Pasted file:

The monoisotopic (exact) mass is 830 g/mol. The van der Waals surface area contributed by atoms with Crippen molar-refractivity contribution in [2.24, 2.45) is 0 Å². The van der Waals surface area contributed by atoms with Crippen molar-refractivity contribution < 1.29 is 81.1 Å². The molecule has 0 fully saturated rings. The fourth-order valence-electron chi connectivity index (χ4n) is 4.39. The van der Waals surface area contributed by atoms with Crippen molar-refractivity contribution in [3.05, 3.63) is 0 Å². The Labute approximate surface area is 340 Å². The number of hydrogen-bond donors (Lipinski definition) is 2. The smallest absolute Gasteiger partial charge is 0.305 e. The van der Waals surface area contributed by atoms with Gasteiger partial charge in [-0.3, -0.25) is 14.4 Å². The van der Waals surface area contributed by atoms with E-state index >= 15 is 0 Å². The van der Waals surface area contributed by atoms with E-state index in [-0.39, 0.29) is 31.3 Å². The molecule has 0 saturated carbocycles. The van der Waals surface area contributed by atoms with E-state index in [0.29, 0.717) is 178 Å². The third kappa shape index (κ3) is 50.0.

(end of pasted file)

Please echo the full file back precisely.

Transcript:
The monoisotopic (exact) mass is 830 g/mol. The van der Waals surface area contributed by atoms with Crippen molar-refractivity contribution in [2.24, 2.45) is 0 Å². The van der Waals surface area contributed by atoms with Crippen molar-refractivity contribution < 1.29 is 81.1 Å². The molecule has 0 fully saturated rings. The fourth-order valence-electron chi connectivity index (χ4n) is 4.39. The van der Waals surface area contributed by atoms with Crippen molar-refractivity contribution in [3.05, 3.63) is 0 Å². The Labute approximate surface area is 340 Å². The number of hydrogen-bond donors (Lipinski definition) is 2. The smallest absolute Gasteiger partial charge is 0.305 e. The van der Waals surface area contributed by atoms with Gasteiger partial charge in [-0.3, -0.25) is 14.4 Å². The van der Waals surface area contributed by atoms with E-state index >= 15 is 0 Å². The van der Waals surface area contributed by atoms with E-state index in [-0.39, 0.29) is 31.3 Å². The molecule has 0 saturated carbocycles. The van der Waals surface area contributed by atoms with E-state index in [0.29, 0.717) is 178 Å². The third kappa shape index (κ3) is 50.0.